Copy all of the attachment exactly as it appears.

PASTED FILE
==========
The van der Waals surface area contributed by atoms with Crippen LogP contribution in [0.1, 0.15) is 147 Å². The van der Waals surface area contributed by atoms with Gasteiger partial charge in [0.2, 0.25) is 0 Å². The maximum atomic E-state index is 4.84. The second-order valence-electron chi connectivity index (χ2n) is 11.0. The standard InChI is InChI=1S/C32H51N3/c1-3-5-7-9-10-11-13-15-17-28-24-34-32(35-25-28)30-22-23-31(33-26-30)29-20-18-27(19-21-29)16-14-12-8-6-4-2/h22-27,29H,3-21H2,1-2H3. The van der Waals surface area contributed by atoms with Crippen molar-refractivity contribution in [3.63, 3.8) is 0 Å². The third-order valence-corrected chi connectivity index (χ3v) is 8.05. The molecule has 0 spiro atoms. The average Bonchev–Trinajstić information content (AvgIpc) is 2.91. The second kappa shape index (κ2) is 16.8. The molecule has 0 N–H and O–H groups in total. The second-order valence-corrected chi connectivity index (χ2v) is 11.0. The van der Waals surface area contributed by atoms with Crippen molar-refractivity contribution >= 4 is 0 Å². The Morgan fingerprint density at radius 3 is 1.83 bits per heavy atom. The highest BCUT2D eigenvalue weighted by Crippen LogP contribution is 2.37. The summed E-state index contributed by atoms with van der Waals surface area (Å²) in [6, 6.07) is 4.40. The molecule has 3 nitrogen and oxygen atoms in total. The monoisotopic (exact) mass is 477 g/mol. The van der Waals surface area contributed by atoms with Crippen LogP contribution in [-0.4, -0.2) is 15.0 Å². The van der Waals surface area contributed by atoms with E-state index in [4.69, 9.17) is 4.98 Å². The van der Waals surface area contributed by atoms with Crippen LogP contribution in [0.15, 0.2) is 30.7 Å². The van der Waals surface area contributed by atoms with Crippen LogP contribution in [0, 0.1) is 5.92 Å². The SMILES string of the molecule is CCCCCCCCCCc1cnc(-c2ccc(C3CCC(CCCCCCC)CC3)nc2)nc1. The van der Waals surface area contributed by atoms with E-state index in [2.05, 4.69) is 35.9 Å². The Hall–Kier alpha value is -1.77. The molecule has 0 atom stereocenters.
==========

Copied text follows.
The van der Waals surface area contributed by atoms with Crippen LogP contribution in [0.1, 0.15) is 147 Å². The van der Waals surface area contributed by atoms with Gasteiger partial charge in [0.2, 0.25) is 0 Å². The maximum atomic E-state index is 4.84. The second-order valence-electron chi connectivity index (χ2n) is 11.0. The standard InChI is InChI=1S/C32H51N3/c1-3-5-7-9-10-11-13-15-17-28-24-34-32(35-25-28)30-22-23-31(33-26-30)29-20-18-27(19-21-29)16-14-12-8-6-4-2/h22-27,29H,3-21H2,1-2H3. The van der Waals surface area contributed by atoms with Crippen molar-refractivity contribution in [3.63, 3.8) is 0 Å². The third-order valence-corrected chi connectivity index (χ3v) is 8.05. The molecule has 0 spiro atoms. The average Bonchev–Trinajstić information content (AvgIpc) is 2.91. The second kappa shape index (κ2) is 16.8. The molecule has 0 N–H and O–H groups in total. The second-order valence-corrected chi connectivity index (χ2v) is 11.0. The van der Waals surface area contributed by atoms with Crippen molar-refractivity contribution >= 4 is 0 Å². The Morgan fingerprint density at radius 3 is 1.83 bits per heavy atom. The highest BCUT2D eigenvalue weighted by Crippen LogP contribution is 2.37. The summed E-state index contributed by atoms with van der Waals surface area (Å²) in [6, 6.07) is 4.40. The molecule has 3 nitrogen and oxygen atoms in total. The monoisotopic (exact) mass is 477 g/mol. The van der Waals surface area contributed by atoms with Crippen LogP contribution in [-0.4, -0.2) is 15.0 Å². The van der Waals surface area contributed by atoms with E-state index in [4.69, 9.17) is 4.98 Å². The van der Waals surface area contributed by atoms with Crippen LogP contribution in [0.15, 0.2) is 30.7 Å². The van der Waals surface area contributed by atoms with Crippen LogP contribution in [0, 0.1) is 5.92 Å². The SMILES string of the molecule is CCCCCCCCCCc1cnc(-c2ccc(C3CCC(CCCCCCC)CC3)nc2)nc1. The van der Waals surface area contributed by atoms with E-state index in [2.05, 4.69) is 35.9 Å². The Hall–Kier alpha value is -1.77. The molecule has 0 atom stereocenters.